Danton did nothing to arrest the slaughter. His inaction ruined him, and deprived him of that portion of sympathy which is due to a man who suffers for his good intentions. Billaud and St. Just demanded that he should be arrested, and carried it, at a night sitting of the Committee. Only one refused to sign. Danton had been repeatedly and amply warned. Thibaudeau, Rousselin, had told him what was impending. Panis, at the last moment, came to him at the opera, and offered him a place of refuge. Westermann proposed to him to rouse the armed people. Tallien entreated him to take measures of defence; and Tallien was president of the Convention. A warning reached him from the very grave of Marat. Albertine came to him and told him that her brother had always spoken with scorn of Robespierre as a man of words. She exclaimed, “Go to the tribune while Tallien presides, carry the Assembly, and crush the Committees. There is no other road to safety for a man like you!” “What?” he replied; “I am to kill Robespierre and Billaud?” “If you do not, they will kill you.” He said to one of his advisers, “The tribunal would absolve me.” To another, “Better to be guillotined than to guillotine.” And to a third, “They will never dare!” In a last interview, Robespierre accused him of having encouraged the opposition of Desmoulins, and of having regretted the Girondins. “Yes,” said Danton, “it is time to stop the shedding of blood.” “Then,” returned the other, “you are a conspirator, and you own it.” Danton, knowing that he was lost, burst into tears. All Europe would cast him out; and, as he had said, he was not a man who could carry his country in the soles of his shoes. One formidable imputation was to call him a bondsman of Mr. Pitt; for Pitt had said that if there were negotiations, the best man to treat with would be Danton. He was arrested, with Camille Desmoulins and other friends, on the night of March 31. Legendre moved next day that he be heard before the Convention, and if they had heard him, he would still have been master there. Robespierre felt all the peril of the moment, and the Right supported him in denying the privilege. Danton defended himself with such force that the judges lost their heads, and the tones of the remembered voice were heard outside, and agitated the crowd. The Committee of Public Safety refused the witnesses called for the defence, and cut short the proceedings. The law was broken that Danton and his associates might be condemned.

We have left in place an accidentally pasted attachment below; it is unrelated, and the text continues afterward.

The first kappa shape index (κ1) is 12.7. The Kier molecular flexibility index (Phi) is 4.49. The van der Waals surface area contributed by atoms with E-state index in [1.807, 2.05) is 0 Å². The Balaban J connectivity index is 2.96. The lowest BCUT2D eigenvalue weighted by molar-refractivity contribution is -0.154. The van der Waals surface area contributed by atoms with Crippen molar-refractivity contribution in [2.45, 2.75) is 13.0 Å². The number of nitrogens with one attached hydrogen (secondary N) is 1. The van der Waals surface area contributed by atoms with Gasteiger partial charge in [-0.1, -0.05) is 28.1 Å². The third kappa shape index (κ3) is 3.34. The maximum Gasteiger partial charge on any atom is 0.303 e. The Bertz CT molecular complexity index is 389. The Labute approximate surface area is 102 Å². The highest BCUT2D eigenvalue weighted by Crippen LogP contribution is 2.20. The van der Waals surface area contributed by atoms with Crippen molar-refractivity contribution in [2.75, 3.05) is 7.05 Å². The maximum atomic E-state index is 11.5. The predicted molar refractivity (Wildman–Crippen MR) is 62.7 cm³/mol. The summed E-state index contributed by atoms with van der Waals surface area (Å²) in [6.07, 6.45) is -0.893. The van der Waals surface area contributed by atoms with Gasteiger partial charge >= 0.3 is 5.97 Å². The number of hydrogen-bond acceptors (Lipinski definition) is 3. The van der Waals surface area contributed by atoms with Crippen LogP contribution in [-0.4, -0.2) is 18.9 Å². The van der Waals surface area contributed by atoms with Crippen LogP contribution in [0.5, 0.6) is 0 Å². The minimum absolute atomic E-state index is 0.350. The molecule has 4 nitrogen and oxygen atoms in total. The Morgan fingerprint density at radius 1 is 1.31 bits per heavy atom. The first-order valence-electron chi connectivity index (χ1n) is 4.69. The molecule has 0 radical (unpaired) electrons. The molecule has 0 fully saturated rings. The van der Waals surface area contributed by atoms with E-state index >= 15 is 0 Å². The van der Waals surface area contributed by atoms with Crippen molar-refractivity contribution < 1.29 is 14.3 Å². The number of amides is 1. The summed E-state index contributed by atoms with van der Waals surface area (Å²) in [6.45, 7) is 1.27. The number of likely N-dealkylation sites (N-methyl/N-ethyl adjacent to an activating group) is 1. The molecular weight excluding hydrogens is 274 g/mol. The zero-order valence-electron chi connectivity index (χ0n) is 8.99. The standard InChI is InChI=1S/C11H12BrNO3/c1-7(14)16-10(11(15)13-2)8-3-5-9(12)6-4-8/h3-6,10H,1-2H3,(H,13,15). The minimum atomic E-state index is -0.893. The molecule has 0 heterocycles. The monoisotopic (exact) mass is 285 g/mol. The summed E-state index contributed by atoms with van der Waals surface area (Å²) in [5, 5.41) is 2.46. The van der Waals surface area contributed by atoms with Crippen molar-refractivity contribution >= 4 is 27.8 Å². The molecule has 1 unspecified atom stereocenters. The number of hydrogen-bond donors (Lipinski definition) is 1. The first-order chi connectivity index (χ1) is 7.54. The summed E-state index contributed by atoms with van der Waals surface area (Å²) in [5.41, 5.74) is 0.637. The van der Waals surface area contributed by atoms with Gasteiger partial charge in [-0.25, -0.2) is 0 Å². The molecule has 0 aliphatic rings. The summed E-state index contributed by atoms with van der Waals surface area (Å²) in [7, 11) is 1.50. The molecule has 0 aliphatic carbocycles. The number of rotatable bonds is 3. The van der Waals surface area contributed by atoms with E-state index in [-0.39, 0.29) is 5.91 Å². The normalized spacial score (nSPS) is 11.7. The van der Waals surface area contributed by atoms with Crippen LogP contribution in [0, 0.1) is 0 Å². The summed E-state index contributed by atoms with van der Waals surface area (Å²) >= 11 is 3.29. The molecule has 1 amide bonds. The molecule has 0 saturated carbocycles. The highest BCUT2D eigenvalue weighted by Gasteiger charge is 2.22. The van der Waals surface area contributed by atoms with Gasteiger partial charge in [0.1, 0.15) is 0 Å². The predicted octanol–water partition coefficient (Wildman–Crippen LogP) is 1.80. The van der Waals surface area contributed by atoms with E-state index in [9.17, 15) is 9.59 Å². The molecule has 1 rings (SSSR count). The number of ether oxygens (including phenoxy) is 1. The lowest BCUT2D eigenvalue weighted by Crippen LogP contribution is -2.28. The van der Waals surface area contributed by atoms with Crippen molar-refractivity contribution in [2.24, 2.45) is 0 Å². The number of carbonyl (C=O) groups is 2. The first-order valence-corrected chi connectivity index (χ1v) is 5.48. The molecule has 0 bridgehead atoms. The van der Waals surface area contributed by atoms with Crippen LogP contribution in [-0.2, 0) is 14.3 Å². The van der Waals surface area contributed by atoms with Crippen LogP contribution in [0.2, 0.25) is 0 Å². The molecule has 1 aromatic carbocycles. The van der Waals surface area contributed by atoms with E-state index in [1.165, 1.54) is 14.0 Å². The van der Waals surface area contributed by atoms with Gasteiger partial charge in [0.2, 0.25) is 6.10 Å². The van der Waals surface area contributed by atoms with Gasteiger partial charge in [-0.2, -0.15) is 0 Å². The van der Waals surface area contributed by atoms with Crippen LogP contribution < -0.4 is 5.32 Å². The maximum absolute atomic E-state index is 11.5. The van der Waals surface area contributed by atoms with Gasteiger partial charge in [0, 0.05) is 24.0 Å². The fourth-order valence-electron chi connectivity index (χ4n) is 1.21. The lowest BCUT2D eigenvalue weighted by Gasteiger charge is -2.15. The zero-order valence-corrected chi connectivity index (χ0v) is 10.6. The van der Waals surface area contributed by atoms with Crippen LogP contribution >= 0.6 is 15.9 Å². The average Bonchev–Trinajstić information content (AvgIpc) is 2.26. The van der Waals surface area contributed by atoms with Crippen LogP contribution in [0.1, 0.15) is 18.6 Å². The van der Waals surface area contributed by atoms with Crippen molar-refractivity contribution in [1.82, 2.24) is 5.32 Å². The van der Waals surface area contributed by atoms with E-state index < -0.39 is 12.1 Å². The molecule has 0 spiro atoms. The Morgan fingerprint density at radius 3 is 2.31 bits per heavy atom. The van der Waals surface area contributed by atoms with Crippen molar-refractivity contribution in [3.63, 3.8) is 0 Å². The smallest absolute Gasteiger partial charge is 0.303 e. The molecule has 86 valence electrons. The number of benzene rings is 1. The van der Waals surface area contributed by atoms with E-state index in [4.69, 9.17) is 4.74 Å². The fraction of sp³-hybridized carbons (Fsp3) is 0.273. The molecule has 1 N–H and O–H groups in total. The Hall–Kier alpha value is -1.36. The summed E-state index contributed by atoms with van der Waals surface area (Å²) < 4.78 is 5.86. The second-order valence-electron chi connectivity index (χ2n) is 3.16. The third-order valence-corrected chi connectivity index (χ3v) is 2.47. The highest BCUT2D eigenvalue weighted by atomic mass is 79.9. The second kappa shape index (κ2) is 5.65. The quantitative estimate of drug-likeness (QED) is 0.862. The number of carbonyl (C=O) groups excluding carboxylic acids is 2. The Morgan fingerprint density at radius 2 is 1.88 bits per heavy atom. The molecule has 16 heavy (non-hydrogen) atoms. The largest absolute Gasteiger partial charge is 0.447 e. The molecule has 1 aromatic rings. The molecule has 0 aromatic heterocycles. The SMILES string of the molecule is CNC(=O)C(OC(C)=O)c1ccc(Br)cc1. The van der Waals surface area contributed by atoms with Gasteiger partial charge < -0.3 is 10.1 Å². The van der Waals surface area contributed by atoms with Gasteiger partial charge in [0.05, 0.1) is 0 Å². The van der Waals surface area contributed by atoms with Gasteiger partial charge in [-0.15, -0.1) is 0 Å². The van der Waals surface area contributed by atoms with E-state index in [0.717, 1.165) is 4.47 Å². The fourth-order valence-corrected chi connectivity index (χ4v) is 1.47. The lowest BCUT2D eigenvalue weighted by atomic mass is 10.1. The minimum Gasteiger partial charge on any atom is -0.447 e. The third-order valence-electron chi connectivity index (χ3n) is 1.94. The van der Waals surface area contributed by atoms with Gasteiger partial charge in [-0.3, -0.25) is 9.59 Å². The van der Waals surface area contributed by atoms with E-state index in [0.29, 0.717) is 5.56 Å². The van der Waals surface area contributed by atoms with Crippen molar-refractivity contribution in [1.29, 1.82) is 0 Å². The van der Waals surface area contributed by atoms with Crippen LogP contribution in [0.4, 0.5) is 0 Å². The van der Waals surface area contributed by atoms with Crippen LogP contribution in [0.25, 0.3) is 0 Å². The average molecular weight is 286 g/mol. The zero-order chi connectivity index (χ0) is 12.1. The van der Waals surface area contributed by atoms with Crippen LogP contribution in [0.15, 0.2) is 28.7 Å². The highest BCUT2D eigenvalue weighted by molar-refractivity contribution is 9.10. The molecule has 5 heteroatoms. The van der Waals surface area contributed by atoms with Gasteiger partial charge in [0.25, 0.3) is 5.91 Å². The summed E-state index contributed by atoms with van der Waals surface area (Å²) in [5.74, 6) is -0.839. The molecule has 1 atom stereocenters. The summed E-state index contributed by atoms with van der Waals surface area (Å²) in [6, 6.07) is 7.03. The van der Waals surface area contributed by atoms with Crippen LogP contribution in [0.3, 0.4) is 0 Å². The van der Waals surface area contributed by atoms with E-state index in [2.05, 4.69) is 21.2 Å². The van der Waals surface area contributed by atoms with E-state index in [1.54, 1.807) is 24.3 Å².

There was not in France a more thorough patriot than Danton; and all men could see that he had been put to death out of personal spite, and jealousy, and fear. There was no way, thenceforth, for the victor to maintain his power, but the quickening of the guillotine. Reserving compassion for less ignoble culprits, we must acknowledge that the defence of Danton is in the four months of increasing terror that succeeded the 5th of April 1794, when Robespierre took his stand at the corner of the Tuileries to watch the last moments of his partner in crime.
The sudden decline of Danton, and his ruin by the hands of men evidently inferior to him in capacity and vigour, is so strange an event that it has been explained by a story which is worth telling, though it is not authenticated enough to influence the narrative. In June 1793, just after the fall of the Girondins, Danton was married. His bride insisted that their union should be blessed by a priest who had not taken the oaths. Danton agreed, found the priest, and went to confession. He became unfitted for his part in the Revolution, dropped out of the Committees, and retired, discouraged and disgusted, into the country. When he came back, after the execution of the queen, of Madame Roland, and the Girondins, he took the side of the proscribed clergy, and encouraged the movement in favour of clemency. In this way he lost his popularity and influence, and refused to adopt the means of recovering power. He neglected even to take measures for his personal safety, like a man who was sick of his life. At that time, seven of the priests of Paris, whose names are given, took it by turns to follow the carts from the prison to the guillotine, disguised as one of the howling mob, for the comfort and consolation of the dying. And the abbé de Keravenant, who had married Danton, thus followed him to the scaffold, was recognised by him, and absolved him at the last moment.
[1.]Burke, Reflections on the French Revolution.